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Calling all sticky beaks for citizen science

The annual Aussie Backyard Bird Count is on 18-24 October, giving residents the opportunity to help conserve native wildlife and learn more about Ipswich’s 300 species of avifauna.

BirdLife Australia is hosting the 20-minute citizen science event during National Bird Week, which saw more than 108,000 people count about 4.6 million feathered fliers from backyard and outdoor spaces in the suburbs, parks, forested and urban areas in 2020.

Environment and Sustainability Committee chair Cr Russell Milligan said the Aussie Backyard Bird Count was a fun, safe activity that could be enjoyed even under COVID-19 restrictions.

“Spending time observing nature has benefits not only to citizen science but also to our mental health and wellbeing – you’ll be feeling chirpy in more ways than one,” Cr Milligan said.

“From hearing the iconic Laughing Kookaburra to spying a beautiful Rainbow Bee-eater or Willie Wagtail, your count will help ecologists track large-scale biodiversity trends while gaining a greater appreciate of our unique fauna.”

BirdLife Australia’s National Public Affairs Manager Sean Dooley said last year’s count broke the record for the number of surveys conducted and the number of birds counted.

“Overall, Rainbow Lorikeets finished on top of the list throughout Australia, with more than half a million counted. These colourful birds have finished on top every year since the Aussie Bird Count began in 2014,” Mr Dooley said.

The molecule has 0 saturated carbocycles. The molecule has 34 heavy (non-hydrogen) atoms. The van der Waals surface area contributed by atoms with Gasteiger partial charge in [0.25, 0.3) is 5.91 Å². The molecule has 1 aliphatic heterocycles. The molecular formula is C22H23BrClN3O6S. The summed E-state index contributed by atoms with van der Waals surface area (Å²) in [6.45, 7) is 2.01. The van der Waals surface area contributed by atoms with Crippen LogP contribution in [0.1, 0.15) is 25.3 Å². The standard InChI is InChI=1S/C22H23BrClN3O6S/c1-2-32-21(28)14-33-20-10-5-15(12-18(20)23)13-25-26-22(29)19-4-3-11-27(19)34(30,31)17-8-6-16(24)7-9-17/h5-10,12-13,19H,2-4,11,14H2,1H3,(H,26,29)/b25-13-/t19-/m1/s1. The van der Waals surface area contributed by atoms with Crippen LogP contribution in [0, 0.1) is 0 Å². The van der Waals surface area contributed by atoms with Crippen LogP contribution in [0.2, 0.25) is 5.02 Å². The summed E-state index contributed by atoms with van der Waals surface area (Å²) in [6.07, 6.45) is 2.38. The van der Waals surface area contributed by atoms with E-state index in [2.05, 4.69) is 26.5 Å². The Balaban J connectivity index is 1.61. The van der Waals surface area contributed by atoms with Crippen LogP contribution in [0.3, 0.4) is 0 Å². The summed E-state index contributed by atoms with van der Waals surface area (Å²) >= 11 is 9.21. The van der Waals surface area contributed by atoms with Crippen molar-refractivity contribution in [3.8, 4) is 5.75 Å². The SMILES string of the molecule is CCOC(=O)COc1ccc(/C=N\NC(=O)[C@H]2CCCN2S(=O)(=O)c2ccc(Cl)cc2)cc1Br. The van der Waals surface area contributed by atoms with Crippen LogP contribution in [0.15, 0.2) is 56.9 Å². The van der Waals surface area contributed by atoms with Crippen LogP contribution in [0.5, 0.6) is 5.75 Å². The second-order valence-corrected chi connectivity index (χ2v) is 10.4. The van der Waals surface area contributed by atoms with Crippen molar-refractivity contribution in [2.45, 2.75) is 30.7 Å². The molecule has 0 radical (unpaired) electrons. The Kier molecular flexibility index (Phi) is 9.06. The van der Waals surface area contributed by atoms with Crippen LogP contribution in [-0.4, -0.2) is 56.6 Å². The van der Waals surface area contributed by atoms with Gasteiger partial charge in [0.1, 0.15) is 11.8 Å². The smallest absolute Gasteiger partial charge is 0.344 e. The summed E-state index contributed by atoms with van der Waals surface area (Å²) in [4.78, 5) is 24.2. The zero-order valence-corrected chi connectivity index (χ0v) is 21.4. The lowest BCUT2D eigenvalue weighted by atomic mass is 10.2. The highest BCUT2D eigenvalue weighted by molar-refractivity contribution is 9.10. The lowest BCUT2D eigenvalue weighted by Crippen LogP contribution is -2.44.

“The information gathered during the Aussie Backyard Bird Count will feed back into BirdLife Australia’s databases and will provide a much clearer picture of what’s happening with local bird populations across the country.”

Almost 950,000 birds were counted in Queensland in 2020, with the most common being the Rainbow Lorikeet, Noisy Miner and Torresian Crow. The top 10 species recorded included Noisy Miners, Magpies, Sulphur-crested Cockatoos and Galahs. The Australian White Ibis, the polarising bird more commonly referred to as the Bin Chicken, finished in tenth spot.

The data collected from citizen science programs like the Aussie Backyard Bird Count fills a knowledge gap, particularly on urban bird species, and gives Birdlife Australia access to areas they usually wouldn’t be able to survey.

Many iconic bird species have been identified across Ipswich, including:

  • Apostlebirds in Chuwar and Karalee.
  • Black-necked Stork at dams and wetlands in the south and south-west rural and semi-rural areas.
  • Grey-crowned Babblers in the quiet side roads of Ironbark.
  • Southern Boobook, Mistletoebird, Superb Fairywren, Double-barred Finch, Australian Owlet Nightjars, Bush Stone-Curlew and Eastern Spinebill may be seen and heard in the Ipswich CBD and fringing suburbs.
  • Hundreds of Scaly-breasted Lorikeets roosting in the trees on upper Brisbane Street every night.

To find out more and to register now to be part of the nation’s largest annual citizen science event, visit aussiebirdcount.org.au

For more information about bird watching and #BirdsofIpswich, visit www.discoveripswich.com.au/ultimate-birdwatchers-guide-ipswich

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